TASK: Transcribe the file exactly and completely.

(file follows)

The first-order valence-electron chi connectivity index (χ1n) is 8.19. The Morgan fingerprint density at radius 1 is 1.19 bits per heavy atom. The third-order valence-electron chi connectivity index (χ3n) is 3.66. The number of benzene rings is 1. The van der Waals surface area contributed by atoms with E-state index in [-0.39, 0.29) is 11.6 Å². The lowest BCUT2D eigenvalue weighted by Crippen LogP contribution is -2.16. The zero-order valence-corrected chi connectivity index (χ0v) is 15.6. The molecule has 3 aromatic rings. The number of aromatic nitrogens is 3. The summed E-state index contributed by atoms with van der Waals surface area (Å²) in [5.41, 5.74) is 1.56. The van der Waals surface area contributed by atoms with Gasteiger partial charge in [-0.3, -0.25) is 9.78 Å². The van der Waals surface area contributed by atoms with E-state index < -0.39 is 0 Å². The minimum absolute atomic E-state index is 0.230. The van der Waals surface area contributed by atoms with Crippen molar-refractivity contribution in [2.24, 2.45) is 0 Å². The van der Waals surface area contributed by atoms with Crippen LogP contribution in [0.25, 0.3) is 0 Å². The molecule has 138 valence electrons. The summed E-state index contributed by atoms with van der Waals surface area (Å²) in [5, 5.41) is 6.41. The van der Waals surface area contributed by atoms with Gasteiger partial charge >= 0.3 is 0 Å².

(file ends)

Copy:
The first-order valence-electron chi connectivity index (χ1n) is 8.19. The Morgan fingerprint density at radius 1 is 1.19 bits per heavy atom. The third-order valence-electron chi connectivity index (χ3n) is 3.66. The number of benzene rings is 1. The van der Waals surface area contributed by atoms with E-state index in [-0.39, 0.29) is 11.6 Å². The lowest BCUT2D eigenvalue weighted by Crippen LogP contribution is -2.16. The zero-order valence-corrected chi connectivity index (χ0v) is 15.6. The molecule has 3 aromatic rings. The number of aromatic nitrogens is 3. The summed E-state index contributed by atoms with van der Waals surface area (Å²) in [5.41, 5.74) is 1.56. The van der Waals surface area contributed by atoms with Gasteiger partial charge in [-0.3, -0.25) is 9.78 Å². The van der Waals surface area contributed by atoms with E-state index < -0.39 is 0 Å². The minimum absolute atomic E-state index is 0.230. The van der Waals surface area contributed by atoms with Crippen molar-refractivity contribution in [2.24, 2.45) is 0 Å². The van der Waals surface area contributed by atoms with Crippen LogP contribution in [0.25, 0.3) is 0 Å². The molecule has 138 valence electrons. The summed E-state index contributed by atoms with van der Waals surface area (Å²) in [5, 5.41) is 6.41. The van der Waals surface area contributed by atoms with Gasteiger partial charge >= 0.3 is 0 Å².